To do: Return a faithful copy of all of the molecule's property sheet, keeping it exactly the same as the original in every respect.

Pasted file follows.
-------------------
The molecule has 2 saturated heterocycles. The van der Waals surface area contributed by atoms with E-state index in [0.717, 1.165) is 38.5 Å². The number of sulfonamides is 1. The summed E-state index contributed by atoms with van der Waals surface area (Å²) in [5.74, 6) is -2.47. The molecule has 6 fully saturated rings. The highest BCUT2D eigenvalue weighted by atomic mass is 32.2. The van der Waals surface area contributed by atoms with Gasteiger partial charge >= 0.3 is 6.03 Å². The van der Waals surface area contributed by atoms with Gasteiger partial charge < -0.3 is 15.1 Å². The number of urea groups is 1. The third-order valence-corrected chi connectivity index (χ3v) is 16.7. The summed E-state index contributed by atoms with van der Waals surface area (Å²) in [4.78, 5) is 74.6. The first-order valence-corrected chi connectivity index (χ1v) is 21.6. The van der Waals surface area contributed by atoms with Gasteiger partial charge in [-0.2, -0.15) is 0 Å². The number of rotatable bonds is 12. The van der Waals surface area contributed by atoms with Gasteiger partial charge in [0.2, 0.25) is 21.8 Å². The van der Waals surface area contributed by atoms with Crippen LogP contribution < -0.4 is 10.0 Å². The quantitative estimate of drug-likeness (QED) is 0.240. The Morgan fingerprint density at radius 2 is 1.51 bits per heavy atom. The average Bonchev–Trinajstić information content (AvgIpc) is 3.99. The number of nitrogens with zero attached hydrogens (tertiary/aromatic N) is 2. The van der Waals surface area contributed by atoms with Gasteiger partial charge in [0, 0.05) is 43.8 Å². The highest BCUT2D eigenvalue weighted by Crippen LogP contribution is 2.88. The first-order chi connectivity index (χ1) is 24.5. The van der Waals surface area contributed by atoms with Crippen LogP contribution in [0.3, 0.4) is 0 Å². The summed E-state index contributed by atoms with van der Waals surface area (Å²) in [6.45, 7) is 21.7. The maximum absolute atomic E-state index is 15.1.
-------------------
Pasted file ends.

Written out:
The molecule has 2 saturated heterocycles. The van der Waals surface area contributed by atoms with E-state index in [0.717, 1.165) is 38.5 Å². The number of sulfonamides is 1. The summed E-state index contributed by atoms with van der Waals surface area (Å²) in [5.74, 6) is -2.47. The molecule has 6 fully saturated rings. The highest BCUT2D eigenvalue weighted by atomic mass is 32.2. The van der Waals surface area contributed by atoms with Gasteiger partial charge >= 0.3 is 6.03 Å². The van der Waals surface area contributed by atoms with Gasteiger partial charge < -0.3 is 15.1 Å². The number of urea groups is 1. The third-order valence-corrected chi connectivity index (χ3v) is 16.7. The summed E-state index contributed by atoms with van der Waals surface area (Å²) in [4.78, 5) is 74.6. The first-order valence-corrected chi connectivity index (χ1v) is 21.6. The van der Waals surface area contributed by atoms with Gasteiger partial charge in [-0.2, -0.15) is 0 Å². The number of rotatable bonds is 12. The van der Waals surface area contributed by atoms with Gasteiger partial charge in [0.2, 0.25) is 21.8 Å². The van der Waals surface area contributed by atoms with Crippen LogP contribution < -0.4 is 10.0 Å². The quantitative estimate of drug-likeness (QED) is 0.240. The Morgan fingerprint density at radius 2 is 1.51 bits per heavy atom. The average Bonchev–Trinajstić information content (AvgIpc) is 3.99. The number of nitrogens with zero attached hydrogens (tertiary/aromatic N) is 2. The van der Waals surface area contributed by atoms with Gasteiger partial charge in [0, 0.05) is 43.8 Å². The highest BCUT2D eigenvalue weighted by Crippen LogP contribution is 2.88. The first-order chi connectivity index (χ1) is 24.5. The van der Waals surface area contributed by atoms with Crippen LogP contribution in [0.3, 0.4) is 0 Å². The summed E-state index contributed by atoms with van der Waals surface area (Å²) in [6.45, 7) is 21.7. The maximum absolute atomic E-state index is 15.1.